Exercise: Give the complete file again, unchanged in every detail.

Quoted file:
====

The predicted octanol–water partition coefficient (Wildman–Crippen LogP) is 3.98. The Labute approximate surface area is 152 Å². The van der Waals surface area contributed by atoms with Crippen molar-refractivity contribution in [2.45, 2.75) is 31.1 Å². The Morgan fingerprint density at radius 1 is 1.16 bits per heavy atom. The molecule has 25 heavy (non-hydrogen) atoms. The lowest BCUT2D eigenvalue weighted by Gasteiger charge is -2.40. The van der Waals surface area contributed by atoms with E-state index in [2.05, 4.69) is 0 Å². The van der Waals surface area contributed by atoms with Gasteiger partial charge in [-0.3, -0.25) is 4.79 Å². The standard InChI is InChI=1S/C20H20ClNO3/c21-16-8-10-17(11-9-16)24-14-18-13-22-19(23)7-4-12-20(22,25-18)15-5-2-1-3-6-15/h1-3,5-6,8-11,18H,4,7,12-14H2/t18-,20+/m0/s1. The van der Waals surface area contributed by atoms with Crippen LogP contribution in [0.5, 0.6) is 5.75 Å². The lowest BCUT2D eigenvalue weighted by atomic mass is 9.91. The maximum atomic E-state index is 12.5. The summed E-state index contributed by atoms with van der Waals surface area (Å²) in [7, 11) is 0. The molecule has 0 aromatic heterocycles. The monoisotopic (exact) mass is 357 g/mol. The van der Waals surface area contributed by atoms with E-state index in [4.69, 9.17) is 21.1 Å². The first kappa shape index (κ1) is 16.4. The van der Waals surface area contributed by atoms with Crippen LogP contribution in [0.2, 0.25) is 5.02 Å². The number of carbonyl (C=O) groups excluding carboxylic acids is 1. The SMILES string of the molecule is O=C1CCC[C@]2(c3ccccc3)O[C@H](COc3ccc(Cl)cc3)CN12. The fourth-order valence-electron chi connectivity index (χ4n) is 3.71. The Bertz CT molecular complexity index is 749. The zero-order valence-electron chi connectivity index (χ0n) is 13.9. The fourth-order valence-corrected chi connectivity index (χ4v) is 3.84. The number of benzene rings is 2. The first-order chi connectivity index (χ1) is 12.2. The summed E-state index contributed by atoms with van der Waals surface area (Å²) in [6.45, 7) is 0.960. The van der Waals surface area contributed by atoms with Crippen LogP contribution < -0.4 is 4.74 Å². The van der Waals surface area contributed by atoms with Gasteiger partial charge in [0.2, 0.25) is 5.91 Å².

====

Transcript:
The predicted octanol–water partition coefficient (Wildman–Crippen LogP) is 3.98. The Labute approximate surface area is 152 Å². The van der Waals surface area contributed by atoms with Crippen molar-refractivity contribution in [2.45, 2.75) is 31.1 Å². The Morgan fingerprint density at radius 1 is 1.16 bits per heavy atom. The molecule has 25 heavy (non-hydrogen) atoms. The lowest BCUT2D eigenvalue weighted by Gasteiger charge is -2.40. The van der Waals surface area contributed by atoms with E-state index in [2.05, 4.69) is 0 Å². The van der Waals surface area contributed by atoms with Gasteiger partial charge in [-0.3, -0.25) is 4.79 Å². The standard InChI is InChI=1S/C20H20ClNO3/c21-16-8-10-17(11-9-16)24-14-18-13-22-19(23)7-4-12-20(22,25-18)15-5-2-1-3-6-15/h1-3,5-6,8-11,18H,4,7,12-14H2/t18-,20+/m0/s1. The van der Waals surface area contributed by atoms with Crippen LogP contribution in [0.5, 0.6) is 5.75 Å². The lowest BCUT2D eigenvalue weighted by atomic mass is 9.91. The maximum atomic E-state index is 12.5. The summed E-state index contributed by atoms with van der Waals surface area (Å²) in [7, 11) is 0. The molecule has 0 aromatic heterocycles. The monoisotopic (exact) mass is 357 g/mol. The van der Waals surface area contributed by atoms with E-state index in [4.69, 9.17) is 21.1 Å². The first kappa shape index (κ1) is 16.4. The van der Waals surface area contributed by atoms with Crippen LogP contribution in [0.2, 0.25) is 5.02 Å². The number of carbonyl (C=O) groups excluding carboxylic acids is 1. The SMILES string of the molecule is O=C1CCC[C@]2(c3ccccc3)O[C@H](COc3ccc(Cl)cc3)CN12. The fourth-order valence-electron chi connectivity index (χ4n) is 3.71. The Bertz CT molecular complexity index is 749. The zero-order valence-electron chi connectivity index (χ0n) is 13.9. The fourth-order valence-corrected chi connectivity index (χ4v) is 3.84. The number of benzene rings is 2. The first-order chi connectivity index (χ1) is 12.2. The summed E-state index contributed by atoms with van der Waals surface area (Å²) in [6.45, 7) is 0.960. The van der Waals surface area contributed by atoms with Crippen LogP contribution < -0.4 is 4.74 Å². The van der Waals surface area contributed by atoms with Gasteiger partial charge in [0.2, 0.25) is 5.91 Å².